Apple’s holiday deals: a sign of weakness, or a clever move to boost revenue?
Have we reached peak iPhone?
For more than a decade, consumers couldn’t get enough of Apple’s beloved smartphones. But that may be changing. The latest hint comes from Apple itself, which during the Christmas shopping season is offering trade-in deals on its newest phones.
It’s just one of many signs that have sent Apple’s stock reeling: The shares have lost a quarter of their value since October.
Does all of this add up to a fateful turning point for Apple? Perhaps — and that might not be such a bad thing.
Consider the fate of Microsoft Corp. Once the world’s dominant tech company, it spent the past decade or so as an industry laggard, as desktop computer sales leveled off. But last week, Microsoft briefly surpassed Apple as the world’s most valuable publicly traded company. That’s mainly due to Microsoft’s hugely successful transition to cloud-based corporate computing services, such as Office 365 and Azure.
Apple is in the midst of a similar transition, as it derives a large and growing share of revenue from online services such as app sales, cloud storage, and streaming music. The easiest way to sign up new customers for those services is to put iPhones in their hands, even cheaper used models, resold by Apple and other vendors. And that could make these old phones worth a lot more to Apple than their trade-in value.
In the near term, the company will sell more iPhones by increasing the trade-in rebates to customers under its GiveBack program. For instance, before Thanksgiving, I could get $100 off a new iPhone by trading in my three-year-old iPhone 6S. But for a limited time, the phone will be worth $200 off.
If Apple’s having trouble moving merchandise, it’s not alone. The entire smartphone industry has hit a plateau. In 2017, worldwide sales of 1.53 billion phones was a minuscule increase over the 2016 level. As with PCs and tablets, nearly everybody who wants one has one. From here on, it’s a replacement market.
And millions of iPhones don’t need replacing. The newest iPhones are fine devices, but not much better than last year’s. And boy do they cost more. The flagship XS phone carries a starting price of $1,100. That’s a good reason to hold back.
In November, Apple disclosed unit sales of iPhones had barely budged from the year before, despite the launch of the XS. And soon thereafter, three electronics companies that supply components for the iPhone each warned shareholders that they were selling a lot fewer parts than expected. None of the companies fingered Apple by name, but the reports convinced a host of Wall Street analysts that iPhone sales are sluggish.
And one more thing: Apple stoked the suspicions by declaring that it will no longer reveal how many of its various devices it sells each quarter. This goes for iPads and Macs, as well. But it’s iPhone sales we care about, since they generate about two-thirds of Apple’s revenue.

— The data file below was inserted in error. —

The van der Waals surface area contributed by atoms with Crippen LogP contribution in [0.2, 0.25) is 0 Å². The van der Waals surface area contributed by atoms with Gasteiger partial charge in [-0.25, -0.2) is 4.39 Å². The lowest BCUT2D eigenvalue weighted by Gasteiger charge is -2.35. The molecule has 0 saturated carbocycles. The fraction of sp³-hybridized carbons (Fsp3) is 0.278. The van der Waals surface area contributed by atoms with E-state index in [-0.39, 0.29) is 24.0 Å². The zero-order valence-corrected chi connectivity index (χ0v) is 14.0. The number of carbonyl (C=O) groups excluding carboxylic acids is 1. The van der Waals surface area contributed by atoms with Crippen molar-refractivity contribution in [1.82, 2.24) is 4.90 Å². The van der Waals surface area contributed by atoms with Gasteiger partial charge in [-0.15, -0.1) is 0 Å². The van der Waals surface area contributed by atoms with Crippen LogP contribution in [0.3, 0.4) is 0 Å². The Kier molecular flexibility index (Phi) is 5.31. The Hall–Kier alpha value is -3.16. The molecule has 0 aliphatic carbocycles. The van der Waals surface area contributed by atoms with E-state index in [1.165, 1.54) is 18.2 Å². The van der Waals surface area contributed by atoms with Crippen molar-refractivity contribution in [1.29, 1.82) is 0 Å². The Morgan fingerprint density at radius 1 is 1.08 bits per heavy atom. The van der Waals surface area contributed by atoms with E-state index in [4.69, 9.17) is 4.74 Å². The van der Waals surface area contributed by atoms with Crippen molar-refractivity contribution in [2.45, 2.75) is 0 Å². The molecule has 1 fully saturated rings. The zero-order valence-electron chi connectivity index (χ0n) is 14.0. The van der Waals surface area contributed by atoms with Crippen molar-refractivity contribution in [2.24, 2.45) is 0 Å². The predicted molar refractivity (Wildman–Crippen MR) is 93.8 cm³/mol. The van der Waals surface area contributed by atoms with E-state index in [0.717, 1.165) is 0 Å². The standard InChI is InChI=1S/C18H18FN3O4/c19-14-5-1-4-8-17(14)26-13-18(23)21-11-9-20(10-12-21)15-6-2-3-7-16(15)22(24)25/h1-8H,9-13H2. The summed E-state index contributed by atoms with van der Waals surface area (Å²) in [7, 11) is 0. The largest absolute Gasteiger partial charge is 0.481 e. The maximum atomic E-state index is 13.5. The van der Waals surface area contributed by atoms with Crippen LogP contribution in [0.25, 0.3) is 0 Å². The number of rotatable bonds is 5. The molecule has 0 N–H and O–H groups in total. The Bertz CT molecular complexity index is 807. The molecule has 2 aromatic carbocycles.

In all, there are plenty of reasons to fret. Still, the whole thing does have a sort of “Groundhog Day” feel to it. Haven’t we seen this before? Yes, and recently too. Just under a year ago, Apple’s stock was falling amid reports that the Apple X might not be selling quite as well as expected. One report had Apple slashing production by 50 percent.
The reports weren’t entirely wrong; iPhone sales were in fact soft. But so many customers bought the company’s most expensive model, the iPhone X, that revenue surged anyway, to about $88 billion.
But there’s a significant difference this time. The higher trade-ins mean lower prices for many of the phones Apple sells. Apple wouldn’t sacrifice this revenue unless sales were weaker than expected.
Still, Apple isn’t cutting prices across the board. And the higher trade-in levels apply only to older Apple phones, which are worth a lot more to Apple than you might think.
According to the Hong Kong market research firm Counterpoint, the market for used, refurbished phones grew 13 percent last year, even as the overall market barely grew. They now make up about 10 percent of the world smartphone market. And they give Apple a clever way to sell its products into the low end of the market without eroding the prestige of its high-end products.
There are already plenty of refurbished iPhones for sale; Apple sells its older iPhone 7 for $549, but a refurbished edition costs $80 less at $469. Other retailers charge even less; Amazon.com offers the same used iPhone for $320.
Whether they’re sold by Apple, Amazon, or anybody else, lower-cost iPhones tap into a market of less-affluent consumers, people who usually buy cheaper Android phones. Give them a good, affordable iPhone instead and they become prime targets for Apple’s fastest-growing business.
Like Microsoft, Apple is moving into the cloud. Apple’s online businesses, such as Apple Music, the Apple Pay payment system, iCloud data storage, and the App Store, are huge and booming. In fiscal 2018, they brought in $37 billion, up more than 54 percent from 2016. Anyone who owns an iPhone is a potential customer. You may not be able to afford an iPhone XS, but you can probably purchase an occasional game app or a subscription to Apple Music for your refurbished iPhone 7.
Apple’s trade-in program is intended to amp up sales, but not just iPhone sales. If it creates 5 or 10 million new iPhone users, it will pay off for years to come by creating new customers for the company’s cloud-based services. And once they’re plugged into Apple Music or iCloud, many will remain paying customers for life.
There’s no way Apple can sell iPhones as fast as it once did. But if it can follow Microsoft’s lead and grow its services business, it won’t matter.
Peak iPhone? Probably. Peak Apple? Don’t bet on it.